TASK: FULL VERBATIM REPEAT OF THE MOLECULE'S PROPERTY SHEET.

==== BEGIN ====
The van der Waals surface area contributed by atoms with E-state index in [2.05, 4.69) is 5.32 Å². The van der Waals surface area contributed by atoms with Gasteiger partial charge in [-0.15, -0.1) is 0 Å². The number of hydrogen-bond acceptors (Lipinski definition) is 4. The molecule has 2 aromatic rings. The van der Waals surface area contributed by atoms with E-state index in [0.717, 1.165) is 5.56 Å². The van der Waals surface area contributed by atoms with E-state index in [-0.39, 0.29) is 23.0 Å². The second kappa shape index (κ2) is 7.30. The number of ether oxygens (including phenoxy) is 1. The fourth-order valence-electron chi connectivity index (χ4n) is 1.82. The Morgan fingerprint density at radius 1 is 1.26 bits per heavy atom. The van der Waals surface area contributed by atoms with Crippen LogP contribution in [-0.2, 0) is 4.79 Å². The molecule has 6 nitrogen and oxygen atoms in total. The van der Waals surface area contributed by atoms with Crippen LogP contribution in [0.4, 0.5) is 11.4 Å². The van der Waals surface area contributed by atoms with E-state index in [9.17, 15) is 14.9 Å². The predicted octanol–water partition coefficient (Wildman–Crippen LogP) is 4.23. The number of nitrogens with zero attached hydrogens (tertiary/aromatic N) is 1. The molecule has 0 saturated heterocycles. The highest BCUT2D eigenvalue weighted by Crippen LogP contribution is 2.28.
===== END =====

The van der Waals surface area contributed by atoms with E-state index in [2.05, 4.69) is 5.32 Å². The van der Waals surface area contributed by atoms with Gasteiger partial charge in [-0.15, -0.1) is 0 Å². The number of hydrogen-bond acceptors (Lipinski definition) is 4. The molecule has 2 aromatic rings. The van der Waals surface area contributed by atoms with E-state index in [0.717, 1.165) is 5.56 Å². The van der Waals surface area contributed by atoms with E-state index in [-0.39, 0.29) is 23.0 Å². The second kappa shape index (κ2) is 7.30. The number of ether oxygens (including phenoxy) is 1. The fourth-order valence-electron chi connectivity index (χ4n) is 1.82. The Morgan fingerprint density at radius 1 is 1.26 bits per heavy atom. The van der Waals surface area contributed by atoms with Crippen LogP contribution in [-0.2, 0) is 4.79 Å². The molecule has 6 nitrogen and oxygen atoms in total. The van der Waals surface area contributed by atoms with Crippen LogP contribution in [0.4, 0.5) is 11.4 Å². The van der Waals surface area contributed by atoms with E-state index in [9.17, 15) is 14.9 Å². The predicted octanol–water partition coefficient (Wildman–Crippen LogP) is 4.23. The number of nitrogens with zero attached hydrogens (tertiary/aromatic N) is 1. The molecule has 0 saturated heterocycles. The highest BCUT2D eigenvalue weighted by Crippen LogP contribution is 2.28.